There have been a lot of novelty covers of Ozzy Osbourne‘s “Crazy Train” over the years, most notably Pat Boone’s infamous cover which became the inspiration for the theme of Ozzy’s reality show, The Osbournes. However, most novelty covers of the song are not instrumentals. And a song like “Crazy Train,” with its famous main riff, is a great target for an instrumental cover.
‘The Best Covers Ever’ series counts down our favorite covers of great artists.
Despite the fact that Barry, Robin, and Maurice Gibb have sold upwards of 120 million records, they can sometimes seem oddly underrated. They aren’t regarded with the reverence afforded to other artists that emerged during roughly the same era, like The Rolling Stones or The Who. They haven’t generated the same level of dramatic intrigue as Elton John or Queen. And discovering their music was never part of some traditional teenage rite of passage like Pink Floyd or Led Zeppelin. But while they don’t seem to receive near the same level of acclaim as the aforementioned artists, their music has remained as utterly ubiquitous as just about all of them. There are few other artists as essential to documenting the sound of an era as The Bee Gees were to the late ’70s.
Throw the Here At Last…Bee Gees… Live album from 1977 on the turntable or queue up the stream. You will be confronted with a veritable assembly line of perfectly constructed, exquisitely performed pop songs. Take a step back and really listen. The outlandish songwriting gift on display is nothing short of mind-blowing, You might think, how is it even possible to have written this many incredible songs? And those are just 20 or so selected tracks Barry, Robin, and Maurice had done up to that point – before Saturday Night Fever! There were dozens more to come.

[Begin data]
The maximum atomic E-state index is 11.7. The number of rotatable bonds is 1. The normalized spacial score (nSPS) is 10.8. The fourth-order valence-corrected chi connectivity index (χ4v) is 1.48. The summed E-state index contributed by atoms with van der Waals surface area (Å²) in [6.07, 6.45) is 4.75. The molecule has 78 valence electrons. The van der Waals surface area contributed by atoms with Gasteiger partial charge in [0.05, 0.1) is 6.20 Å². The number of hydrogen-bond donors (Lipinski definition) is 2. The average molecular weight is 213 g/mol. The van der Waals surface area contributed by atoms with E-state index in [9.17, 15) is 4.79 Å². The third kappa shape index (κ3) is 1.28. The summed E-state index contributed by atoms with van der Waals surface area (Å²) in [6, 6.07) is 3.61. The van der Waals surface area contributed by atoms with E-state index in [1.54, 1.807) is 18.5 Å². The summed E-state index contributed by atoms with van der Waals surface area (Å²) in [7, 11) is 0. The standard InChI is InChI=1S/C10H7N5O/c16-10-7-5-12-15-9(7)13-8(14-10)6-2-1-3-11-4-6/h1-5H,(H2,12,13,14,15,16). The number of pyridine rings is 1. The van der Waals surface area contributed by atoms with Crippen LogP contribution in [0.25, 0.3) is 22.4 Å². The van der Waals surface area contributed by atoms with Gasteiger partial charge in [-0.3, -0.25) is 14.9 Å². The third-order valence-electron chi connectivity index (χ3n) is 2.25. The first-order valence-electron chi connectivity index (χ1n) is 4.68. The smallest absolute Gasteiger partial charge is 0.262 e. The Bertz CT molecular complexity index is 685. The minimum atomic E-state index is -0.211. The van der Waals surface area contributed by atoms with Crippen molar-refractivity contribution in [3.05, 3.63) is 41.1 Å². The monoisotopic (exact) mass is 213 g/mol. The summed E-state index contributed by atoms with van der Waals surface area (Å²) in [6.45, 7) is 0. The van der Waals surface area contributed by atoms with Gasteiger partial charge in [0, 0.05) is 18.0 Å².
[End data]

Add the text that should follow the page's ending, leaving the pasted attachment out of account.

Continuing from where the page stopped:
We were overwhelmed by the number of incredible covers of both Bee Gees classics and deep cuts and their glorious diversity. But we really shouldn’t have been surprised. Despite the band itself not always getting its due, the Bee Gees’ songs remain for everyone and forever.
– Hope Silverman
The list begins on Page 2.
Under the Radar shines a light on lesser-known cover artists. If you’re not listening to these folks, you should. Catch up on past installments here.
Alex Skolnick routinely straddles the line between two different musical universes. He is known to legions of metalheads as the lead guitarist for the thrash band Testament. Yet, for nearly two decades, he has had a side hustle as a jazz guitarist for the Alex Skolnick Trio, playing an eclectic blend of fusion jazz.
He credits this genre-fluid existence to a moment in the late ‘80s when he was in Ithaca, NY recording Testament’s sophomore album The New Order. According to his memoir, he and a bandmate were flipping through the channels in a hotel when he came across a PBS concert film featuring Miles Davis performing with one of his electric fusion bands. (Given the date and Skolnick’s description it was likely Miles Davis – That’s What Happened: Live in Germany 1987.) “I had to find out more about this music. It had spoken to me, in an almost mysterious way, as though it were reaching out and calling for me to come closer. … I’d soon own more Miles Davis albums than any other artist (even Kiss),” he wrote.